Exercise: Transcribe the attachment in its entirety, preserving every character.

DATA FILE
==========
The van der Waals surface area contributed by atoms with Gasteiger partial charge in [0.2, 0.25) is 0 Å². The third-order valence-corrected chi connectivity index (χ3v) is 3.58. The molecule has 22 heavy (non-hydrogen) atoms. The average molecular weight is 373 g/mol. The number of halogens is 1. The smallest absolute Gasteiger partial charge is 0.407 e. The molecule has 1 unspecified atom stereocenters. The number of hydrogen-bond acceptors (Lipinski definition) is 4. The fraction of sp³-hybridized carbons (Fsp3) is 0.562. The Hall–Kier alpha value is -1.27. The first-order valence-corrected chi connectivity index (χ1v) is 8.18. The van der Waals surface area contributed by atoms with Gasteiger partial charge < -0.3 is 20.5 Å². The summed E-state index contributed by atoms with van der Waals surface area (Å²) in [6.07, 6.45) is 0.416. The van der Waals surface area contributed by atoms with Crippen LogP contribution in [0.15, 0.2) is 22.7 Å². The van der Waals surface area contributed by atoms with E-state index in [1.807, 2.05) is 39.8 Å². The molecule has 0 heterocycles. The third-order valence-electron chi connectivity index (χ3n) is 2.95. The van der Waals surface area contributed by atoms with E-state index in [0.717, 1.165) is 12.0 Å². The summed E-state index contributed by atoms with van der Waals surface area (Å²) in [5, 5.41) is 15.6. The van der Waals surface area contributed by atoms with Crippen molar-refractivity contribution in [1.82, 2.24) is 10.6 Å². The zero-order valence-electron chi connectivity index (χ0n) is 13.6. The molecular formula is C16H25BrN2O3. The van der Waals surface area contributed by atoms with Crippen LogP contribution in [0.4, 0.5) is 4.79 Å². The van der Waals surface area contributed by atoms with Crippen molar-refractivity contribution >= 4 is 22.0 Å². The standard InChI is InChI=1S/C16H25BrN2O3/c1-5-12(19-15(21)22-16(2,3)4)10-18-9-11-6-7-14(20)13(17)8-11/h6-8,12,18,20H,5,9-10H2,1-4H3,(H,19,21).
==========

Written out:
The van der Waals surface area contributed by atoms with Gasteiger partial charge in [0.2, 0.25) is 0 Å². The third-order valence-corrected chi connectivity index (χ3v) is 3.58. The molecule has 22 heavy (non-hydrogen) atoms. The average molecular weight is 373 g/mol. The number of halogens is 1. The smallest absolute Gasteiger partial charge is 0.407 e. The molecule has 1 unspecified atom stereocenters. The number of hydrogen-bond acceptors (Lipinski definition) is 4. The fraction of sp³-hybridized carbons (Fsp3) is 0.562. The Hall–Kier alpha value is -1.27. The first-order valence-corrected chi connectivity index (χ1v) is 8.18. The van der Waals surface area contributed by atoms with Gasteiger partial charge < -0.3 is 20.5 Å². The summed E-state index contributed by atoms with van der Waals surface area (Å²) in [6.07, 6.45) is 0.416. The van der Waals surface area contributed by atoms with Crippen LogP contribution in [0.15, 0.2) is 22.7 Å². The van der Waals surface area contributed by atoms with E-state index in [1.807, 2.05) is 39.8 Å². The molecule has 0 heterocycles. The third-order valence-electron chi connectivity index (χ3n) is 2.95. The van der Waals surface area contributed by atoms with E-state index in [0.717, 1.165) is 12.0 Å². The summed E-state index contributed by atoms with van der Waals surface area (Å²) in [5, 5.41) is 15.6. The van der Waals surface area contributed by atoms with Crippen molar-refractivity contribution in [1.82, 2.24) is 10.6 Å². The zero-order valence-electron chi connectivity index (χ0n) is 13.6. The molecular formula is C16H25BrN2O3. The van der Waals surface area contributed by atoms with Crippen LogP contribution in [0.4, 0.5) is 4.79 Å². The van der Waals surface area contributed by atoms with Crippen molar-refractivity contribution >= 4 is 22.0 Å². The standard InChI is InChI=1S/C16H25BrN2O3/c1-5-12(19-15(21)22-16(2,3)4)10-18-9-11-6-7-14(20)13(17)8-11/h6-8,12,18,20H,5,9-10H2,1-4H3,(H,19,21).